How much of this book's story is based on real events?
Mark Long: Creating a book like this one required us to find a balance between factual accuracy and emotional authenticity. Some details as well as names have been changed for storytelling purposes. But the facts are that in 1967 Texas Southern University students began a boycott of classes after the Student Nonviolent Coordinating Committee was banned from campus, and on May 17th they staged a sit down protest on Wheeler Avenue over conditions at the nearby city garbage dump. The protest evolved into an police riot that night when an undercover officer was shot and over 200 officers responded by pouring rifle and machinegun fire into the men’s dormitory. The police later stormed the dormitory and arrested 489 students after a policeman was shot and killed. All but 5 of the students were released the next day. They came to be called the “TSU Five” and were charged with the murder of the slain officer. Only one of the students stood trial in Victoria Texas due to publicity in Houston. His trial ended with the dismissal of all charges against the five when it was discovered that the officer was shot accidentally by another officer.
With the civil rights struggle as a backdrop to the story, how did you balance a contemporary perspective on race with the reality of race issues at the time?
Nate Powell: While visualizing and adapting Mark’s largely autobiographical work on the story, I found myself calling on my own experiences as a kid in Alabama, Mississippi, and Arkansas in the 1980’s. Though the story takes place in a specific historical framework, many of the attitudes, details, atmospheric elements, and anecdotes were extremely familiar to me -- sometimes too familiar. As the pages progressed, the twenty years between our Southern childhood experiences didn’t seem like much of a difference at all, which was certainly disturbing at times.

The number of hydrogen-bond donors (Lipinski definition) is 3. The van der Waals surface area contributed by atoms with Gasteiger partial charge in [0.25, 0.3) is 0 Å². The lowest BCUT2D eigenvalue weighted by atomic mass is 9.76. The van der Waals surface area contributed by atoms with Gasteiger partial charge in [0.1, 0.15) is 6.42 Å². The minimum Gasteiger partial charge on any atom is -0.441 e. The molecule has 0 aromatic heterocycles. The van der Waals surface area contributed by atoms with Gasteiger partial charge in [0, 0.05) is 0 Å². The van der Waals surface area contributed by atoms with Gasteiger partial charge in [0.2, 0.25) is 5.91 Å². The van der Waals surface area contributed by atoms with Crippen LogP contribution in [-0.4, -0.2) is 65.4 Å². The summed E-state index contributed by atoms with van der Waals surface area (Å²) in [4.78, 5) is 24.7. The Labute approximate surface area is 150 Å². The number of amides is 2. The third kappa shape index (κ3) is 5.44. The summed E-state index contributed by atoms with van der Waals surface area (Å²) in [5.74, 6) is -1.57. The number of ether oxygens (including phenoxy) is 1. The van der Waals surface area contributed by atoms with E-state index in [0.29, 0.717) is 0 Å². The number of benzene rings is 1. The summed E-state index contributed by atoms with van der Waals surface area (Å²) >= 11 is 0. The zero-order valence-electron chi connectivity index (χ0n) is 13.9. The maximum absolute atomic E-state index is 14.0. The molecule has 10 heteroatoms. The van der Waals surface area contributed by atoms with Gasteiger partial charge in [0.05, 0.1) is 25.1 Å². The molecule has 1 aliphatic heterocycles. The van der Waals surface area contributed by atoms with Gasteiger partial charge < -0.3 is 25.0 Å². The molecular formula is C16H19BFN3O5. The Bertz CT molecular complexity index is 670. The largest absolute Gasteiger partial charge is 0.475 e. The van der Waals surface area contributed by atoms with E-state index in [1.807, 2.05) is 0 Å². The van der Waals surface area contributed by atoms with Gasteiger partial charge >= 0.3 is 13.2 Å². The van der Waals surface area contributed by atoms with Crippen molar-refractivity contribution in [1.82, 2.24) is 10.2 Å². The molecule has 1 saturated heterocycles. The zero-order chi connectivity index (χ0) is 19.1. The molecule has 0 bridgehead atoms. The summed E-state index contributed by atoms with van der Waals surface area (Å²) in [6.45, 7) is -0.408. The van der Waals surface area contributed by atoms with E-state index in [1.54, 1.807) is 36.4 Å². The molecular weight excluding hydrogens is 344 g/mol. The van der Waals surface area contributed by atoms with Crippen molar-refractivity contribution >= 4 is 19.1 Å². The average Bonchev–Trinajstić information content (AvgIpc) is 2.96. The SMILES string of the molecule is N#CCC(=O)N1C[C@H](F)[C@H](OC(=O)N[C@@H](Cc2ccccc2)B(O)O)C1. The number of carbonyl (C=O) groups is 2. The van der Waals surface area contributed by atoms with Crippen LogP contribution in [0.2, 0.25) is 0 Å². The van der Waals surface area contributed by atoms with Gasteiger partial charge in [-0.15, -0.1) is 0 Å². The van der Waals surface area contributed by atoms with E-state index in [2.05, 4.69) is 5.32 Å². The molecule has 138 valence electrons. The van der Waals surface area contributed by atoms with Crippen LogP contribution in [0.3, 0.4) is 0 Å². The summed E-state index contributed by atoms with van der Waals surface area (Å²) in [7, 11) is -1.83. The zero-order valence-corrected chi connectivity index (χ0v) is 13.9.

There were frequent case-by-case conversations about accurate depictions of racism, the privilege of authorship, and inherent charge carried by racism’s role in the book. Generally speaking, we determined that this was in many ways a brutal story but a very accurate one, and respecting the very real violence carried by certain words and actions allowed us to give them their ugly space in the narrative, for better or for worse.
Is much knowledge of the civil rights movement required?
Mark Long: Everything that pushes the narrative forward is contained within the story’s pages, and a lot of the civil rights and struggle-related content is specific to Houston in 1967-68. It definitely covers what readers might need to know without having expertise on the civil rights movement. Having said that, however, I think readers are rewarded throughout the book as characters are offered windows through which they witness a much more massive social upheaval, framed within the last few months of Dr. Martin Luther King’s too-short life.
There's no easy way to categorize this book, how would you describe it?
Mark Long: I’d say it’s a culture’s own coming-of-age tale. By that, I mean it’s first and foremost an exploration of shifting boundaries: towns and neighborhoods, friends and families, customs and attitudes all on the threshold of massive (and ongoing) change. The boundaries themselves take on lives of their own at times. In a more traditional sense, it’s also equal parts a story centering on two families’ internal relationships as they find themselves in each other’s orbit, struggle narrative, friendship-betrayal tale, and courtroom drama.
Why choose to tell this story in a graphic format?
Nate Powell: As the story’s climax is dependent on sorting through multiple points of view, it’s appropriate that comics are ideal medium by which to tell a tale with so many lenses. The book offers a pretty intimate view of the world through main characters’ points of view, but bringing the narrative even closer through Mark’s eyes and balancing them all without judgment highlight the strengths of comics storytelling.